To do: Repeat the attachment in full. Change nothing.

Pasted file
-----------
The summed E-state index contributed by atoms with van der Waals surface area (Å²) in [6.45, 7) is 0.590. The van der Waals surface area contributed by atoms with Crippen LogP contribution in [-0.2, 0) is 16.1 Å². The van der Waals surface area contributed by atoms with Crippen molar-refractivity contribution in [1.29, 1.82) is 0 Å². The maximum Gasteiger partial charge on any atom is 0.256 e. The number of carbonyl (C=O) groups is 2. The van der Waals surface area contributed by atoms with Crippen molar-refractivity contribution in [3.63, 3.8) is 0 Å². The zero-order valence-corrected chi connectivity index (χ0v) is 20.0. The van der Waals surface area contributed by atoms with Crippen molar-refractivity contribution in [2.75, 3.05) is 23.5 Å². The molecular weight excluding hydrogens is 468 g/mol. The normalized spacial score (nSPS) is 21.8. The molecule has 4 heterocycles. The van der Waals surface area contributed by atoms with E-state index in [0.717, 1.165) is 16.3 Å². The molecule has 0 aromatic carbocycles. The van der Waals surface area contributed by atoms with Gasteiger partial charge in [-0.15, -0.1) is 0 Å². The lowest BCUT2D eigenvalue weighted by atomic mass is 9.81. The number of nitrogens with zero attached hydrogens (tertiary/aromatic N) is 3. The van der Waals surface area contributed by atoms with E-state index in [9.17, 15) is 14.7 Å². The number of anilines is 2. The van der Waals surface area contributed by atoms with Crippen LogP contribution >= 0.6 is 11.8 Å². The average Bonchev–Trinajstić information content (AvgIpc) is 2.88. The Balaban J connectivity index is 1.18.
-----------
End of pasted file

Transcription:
The summed E-state index contributed by atoms with van der Waals surface area (Å²) in [6.45, 7) is 0.590. The van der Waals surface area contributed by atoms with Crippen LogP contribution in [-0.2, 0) is 16.1 Å². The van der Waals surface area contributed by atoms with Crippen molar-refractivity contribution in [1.29, 1.82) is 0 Å². The maximum Gasteiger partial charge on any atom is 0.256 e. The number of carbonyl (C=O) groups is 2. The van der Waals surface area contributed by atoms with Crippen molar-refractivity contribution in [3.63, 3.8) is 0 Å². The zero-order valence-corrected chi connectivity index (χ0v) is 20.0. The van der Waals surface area contributed by atoms with Crippen molar-refractivity contribution in [2.75, 3.05) is 23.5 Å². The molecular weight excluding hydrogens is 468 g/mol. The normalized spacial score (nSPS) is 21.8. The molecule has 4 heterocycles. The van der Waals surface area contributed by atoms with E-state index in [0.717, 1.165) is 16.3 Å². The molecule has 0 aromatic carbocycles. The van der Waals surface area contributed by atoms with Gasteiger partial charge in [-0.15, -0.1) is 0 Å². The lowest BCUT2D eigenvalue weighted by atomic mass is 9.81. The number of nitrogens with zero attached hydrogens (tertiary/aromatic N) is 3. The van der Waals surface area contributed by atoms with E-state index in [9.17, 15) is 14.7 Å². The number of anilines is 2. The van der Waals surface area contributed by atoms with Crippen LogP contribution >= 0.6 is 11.8 Å². The average Bonchev–Trinajstić information content (AvgIpc) is 2.88. The Balaban J connectivity index is 1.18.